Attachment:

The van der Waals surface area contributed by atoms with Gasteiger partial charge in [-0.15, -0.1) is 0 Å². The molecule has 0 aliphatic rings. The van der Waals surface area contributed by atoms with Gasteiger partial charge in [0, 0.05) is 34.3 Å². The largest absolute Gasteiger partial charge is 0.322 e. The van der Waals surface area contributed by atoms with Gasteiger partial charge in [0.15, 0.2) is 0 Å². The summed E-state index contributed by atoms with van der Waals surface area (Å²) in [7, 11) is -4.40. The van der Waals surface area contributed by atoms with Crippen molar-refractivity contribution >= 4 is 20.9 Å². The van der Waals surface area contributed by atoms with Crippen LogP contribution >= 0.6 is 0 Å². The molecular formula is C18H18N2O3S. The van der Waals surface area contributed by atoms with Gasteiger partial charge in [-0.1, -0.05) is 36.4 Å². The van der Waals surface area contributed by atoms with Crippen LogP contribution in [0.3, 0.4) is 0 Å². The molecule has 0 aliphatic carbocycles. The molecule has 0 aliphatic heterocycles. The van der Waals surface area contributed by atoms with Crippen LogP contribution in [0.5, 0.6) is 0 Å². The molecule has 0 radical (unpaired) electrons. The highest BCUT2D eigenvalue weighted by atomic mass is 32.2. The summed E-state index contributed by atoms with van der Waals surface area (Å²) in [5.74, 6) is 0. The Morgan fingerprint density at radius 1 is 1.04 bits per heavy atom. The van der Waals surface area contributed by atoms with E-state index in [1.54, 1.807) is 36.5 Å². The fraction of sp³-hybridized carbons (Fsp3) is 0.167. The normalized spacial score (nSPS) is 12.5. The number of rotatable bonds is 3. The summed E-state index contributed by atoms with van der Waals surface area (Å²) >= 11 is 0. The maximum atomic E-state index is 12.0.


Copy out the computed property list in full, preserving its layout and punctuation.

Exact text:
The van der Waals surface area contributed by atoms with Gasteiger partial charge in [-0.15, -0.1) is 0 Å². The molecule has 0 aliphatic rings. The van der Waals surface area contributed by atoms with Gasteiger partial charge in [0, 0.05) is 34.3 Å². The largest absolute Gasteiger partial charge is 0.322 e. The van der Waals surface area contributed by atoms with Gasteiger partial charge in [0.15, 0.2) is 0 Å². The summed E-state index contributed by atoms with van der Waals surface area (Å²) in [7, 11) is -4.40. The van der Waals surface area contributed by atoms with Crippen molar-refractivity contribution >= 4 is 20.9 Å². The van der Waals surface area contributed by atoms with Crippen LogP contribution >= 0.6 is 0 Å². The molecular formula is C18H18N2O3S. The van der Waals surface area contributed by atoms with Gasteiger partial charge in [-0.1, -0.05) is 36.4 Å². The van der Waals surface area contributed by atoms with Crippen LogP contribution in [0.3, 0.4) is 0 Å². The molecule has 0 aliphatic carbocycles. The molecule has 0 aliphatic heterocycles. The van der Waals surface area contributed by atoms with Crippen LogP contribution in [0.5, 0.6) is 0 Å². The molecule has 0 radical (unpaired) electrons. The highest BCUT2D eigenvalue weighted by atomic mass is 32.2. The summed E-state index contributed by atoms with van der Waals surface area (Å²) in [5.74, 6) is 0. The Morgan fingerprint density at radius 1 is 1.04 bits per heavy atom. The van der Waals surface area contributed by atoms with E-state index in [1.54, 1.807) is 36.5 Å². The fraction of sp³-hybridized carbons (Fsp3) is 0.167. The normalized spacial score (nSPS) is 12.5. The number of rotatable bonds is 3. The summed E-state index contributed by atoms with van der Waals surface area (Å²) >= 11 is 0. The maximum atomic E-state index is 12.0.